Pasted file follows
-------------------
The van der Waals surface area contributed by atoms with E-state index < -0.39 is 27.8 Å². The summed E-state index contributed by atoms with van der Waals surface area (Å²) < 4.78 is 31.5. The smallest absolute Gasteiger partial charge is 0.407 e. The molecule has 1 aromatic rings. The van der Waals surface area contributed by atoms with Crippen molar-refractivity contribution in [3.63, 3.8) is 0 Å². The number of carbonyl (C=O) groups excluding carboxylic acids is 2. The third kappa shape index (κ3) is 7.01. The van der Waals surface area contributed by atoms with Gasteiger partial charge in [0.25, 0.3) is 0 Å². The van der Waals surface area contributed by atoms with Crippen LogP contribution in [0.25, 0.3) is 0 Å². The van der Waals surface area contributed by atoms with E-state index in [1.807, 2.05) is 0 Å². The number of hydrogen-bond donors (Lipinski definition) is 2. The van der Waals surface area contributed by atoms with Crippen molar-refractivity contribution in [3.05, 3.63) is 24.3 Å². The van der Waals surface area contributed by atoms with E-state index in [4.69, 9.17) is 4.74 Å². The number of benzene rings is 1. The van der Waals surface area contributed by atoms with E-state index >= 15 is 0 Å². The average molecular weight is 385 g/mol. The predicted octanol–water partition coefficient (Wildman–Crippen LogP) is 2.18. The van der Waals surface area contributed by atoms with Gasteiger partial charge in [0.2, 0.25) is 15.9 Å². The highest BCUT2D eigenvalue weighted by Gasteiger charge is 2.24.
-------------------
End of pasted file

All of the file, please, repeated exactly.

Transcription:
The van der Waals surface area contributed by atoms with E-state index < -0.39 is 27.8 Å². The summed E-state index contributed by atoms with van der Waals surface area (Å²) < 4.78 is 31.5. The smallest absolute Gasteiger partial charge is 0.407 e. The molecule has 1 aromatic rings. The van der Waals surface area contributed by atoms with Crippen molar-refractivity contribution in [3.63, 3.8) is 0 Å². The number of carbonyl (C=O) groups excluding carboxylic acids is 2. The third kappa shape index (κ3) is 7.01. The van der Waals surface area contributed by atoms with Gasteiger partial charge in [0.25, 0.3) is 0 Å². The van der Waals surface area contributed by atoms with Crippen LogP contribution in [0.25, 0.3) is 0 Å². The van der Waals surface area contributed by atoms with E-state index in [1.807, 2.05) is 0 Å². The number of hydrogen-bond donors (Lipinski definition) is 2. The van der Waals surface area contributed by atoms with Crippen molar-refractivity contribution in [3.05, 3.63) is 24.3 Å². The van der Waals surface area contributed by atoms with E-state index in [4.69, 9.17) is 4.74 Å². The number of benzene rings is 1. The van der Waals surface area contributed by atoms with E-state index >= 15 is 0 Å². The average molecular weight is 385 g/mol. The predicted octanol–water partition coefficient (Wildman–Crippen LogP) is 2.18. The van der Waals surface area contributed by atoms with Gasteiger partial charge in [0.2, 0.25) is 15.9 Å². The highest BCUT2D eigenvalue weighted by Gasteiger charge is 2.24.